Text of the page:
ssh_user=cfyuser -i ssh_key_filename=~/.ssh/key.pem 
 -i agents_user=ubuntu -i ignore_bootstrap_validations=false 
 -i admin_username=admin -i admin_password=admin'

Expect this to take 15-20 minutes.

When you see the following output, the manager is up:

Bootstrap complete
Manager is up at **.**.***.***
Manager password is admin

6. Configure your manager:

At this stage, it is suggested to wait 5 minutes for all of the services to synchronize.

Initialize the manager CLI profile:

You need to initialize a manager profile in order to control your manager. Copy the text from your outputs in the previous step and paste it in your terminal. It will look like this:

$ cfy profiles use -s cfyuser -k ~/.ssh/cfy-manager-key -u admin -p admin -t default_tenant **.**.***.***

Upload the plugins for your manager:

Note: the exact plugins you need to upload will vary. For this example, you will be shown the plugins to upload in your outputs.

$ cfy plugins upload
Uploading plugin
Plugin uploaded. The plugin's id is 82568a34-f665-4677-af14-16575ea6c0c1
$ cfy plugins upload
Uploading plugin
Plugin uploaded. The plugin's id is 04efe149-ad8a-4ce1-b840-b0556a6efc18
$ cfy plugins upload
Uploading plugin
Plugin uploaded. The plugin's id is adb4c1d5-d2b8-44b6-a4c2-3bef2a78a8f7

Create your secrets:

Adding secrets to your manager make your deployments more secure. The exact secrets you add also vary by clouds. Again, copy and paste from your previous step outputs and paste into your terminal. This sample below is based on Azure.

$ cfy secrets create -s ********* subscription_id && 
    cfy secrets create -s ********* tenant_id && 
    cfy secrets create -s ********* client_id && 
    cfy secrets create -s i********* client_secret && 
    cfy secrets create -s eastus location && 
    cfy secrets create -s pmrg2 mgr_resource_group_name && 
    cfy secrets create -s pmvn2 mgr_virtual_network_name && 
    cfy secrets create -s pms02 mgr_subnet_name && 
    cfy secrets create -s Canonical ubuntu_trusty_image_publisher &&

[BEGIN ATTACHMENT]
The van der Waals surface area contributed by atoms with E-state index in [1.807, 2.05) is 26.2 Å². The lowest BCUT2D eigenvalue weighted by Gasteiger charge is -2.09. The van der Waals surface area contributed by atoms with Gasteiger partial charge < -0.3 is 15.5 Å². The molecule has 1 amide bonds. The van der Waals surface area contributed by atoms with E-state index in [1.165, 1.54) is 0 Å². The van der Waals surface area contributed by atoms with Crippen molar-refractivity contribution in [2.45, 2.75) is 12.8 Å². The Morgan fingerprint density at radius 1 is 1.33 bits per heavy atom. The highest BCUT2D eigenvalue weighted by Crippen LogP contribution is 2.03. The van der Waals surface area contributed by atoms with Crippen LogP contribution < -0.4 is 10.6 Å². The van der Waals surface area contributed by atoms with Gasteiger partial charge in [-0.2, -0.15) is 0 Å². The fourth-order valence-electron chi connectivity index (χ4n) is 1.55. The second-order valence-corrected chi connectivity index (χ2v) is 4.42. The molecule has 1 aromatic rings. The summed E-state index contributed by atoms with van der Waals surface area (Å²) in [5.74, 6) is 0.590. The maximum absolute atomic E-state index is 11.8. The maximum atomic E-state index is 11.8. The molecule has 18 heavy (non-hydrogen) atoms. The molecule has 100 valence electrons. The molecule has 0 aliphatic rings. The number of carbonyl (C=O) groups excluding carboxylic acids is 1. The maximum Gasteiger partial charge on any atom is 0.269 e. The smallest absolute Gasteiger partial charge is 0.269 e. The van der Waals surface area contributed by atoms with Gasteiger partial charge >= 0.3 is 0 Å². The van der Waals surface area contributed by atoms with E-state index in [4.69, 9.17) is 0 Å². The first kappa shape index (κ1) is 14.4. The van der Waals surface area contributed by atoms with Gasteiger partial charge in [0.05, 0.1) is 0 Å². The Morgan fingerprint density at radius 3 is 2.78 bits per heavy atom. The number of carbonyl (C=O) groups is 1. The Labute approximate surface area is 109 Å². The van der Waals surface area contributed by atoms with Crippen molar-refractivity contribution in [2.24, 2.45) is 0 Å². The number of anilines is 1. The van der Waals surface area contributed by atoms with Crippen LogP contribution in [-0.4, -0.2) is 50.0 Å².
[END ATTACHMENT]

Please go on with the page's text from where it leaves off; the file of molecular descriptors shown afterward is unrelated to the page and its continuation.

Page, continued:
cfy secrets create -s UbuntuServer ubuntu_trusty_image_offer && 
    cfy secrets create -s 14.04.4-LTS ubuntu_trusty_image_sku && 
    cfy secrets create -s 14.04.201604060 ubuntu_trusty_image_version && 
    cfy secrets create -s Standard_A0 small_image_size && 
    cfy secrets create -s 'ssh-rsa *********' agent_key_public
Secret `subscription_id` created
Secret `tenant_id` created
Secret `client_id` created
Secret `client_secret` created
Secret `location` created
Secret `mgr_resource_group_name` created
Secret `mgr_virtual_network_name` created
Secret `mgr_subnet_name` created
Secret `ubuntu_trusty_image_publisher` created
Secret `ubuntu_trusty_image_offer` created
Secret `ubuntu_trusty_image_sku` created
Secret `ubuntu_trusty_image_version` created
Secret `small_image_size` created
Secret `agent_key_public` created
$ cfy secrets create agent_key_private -s "$(<~/.ssh/cfy-agent-key)"
Secret `agent_key_private` created

Note that in the last command, the double-quotes are unescaped:

The deployment output was like this:

$ cfy secrets create agent_key_private -s "$(<~/.ssh/cfy-agent-key)"

But you will need to remove the on either side of the quotes so it looks like this:

$ cfy secrets create agent_key_private -s "$(<~/.ssh/cfy-agent-key)"

Your manager is now installed and configured!

6. When you are ready to uninstall your environment, run:

$ cfy profiles use local
$ cfy uninstall --allow-custom-parameters -p ignore_failure=true --task-retries=30 --task-retry-interval=5

Watch the tutorial video below to see this in action:

  • Bootstrapping a Manager on OpenStack with Cloudify 4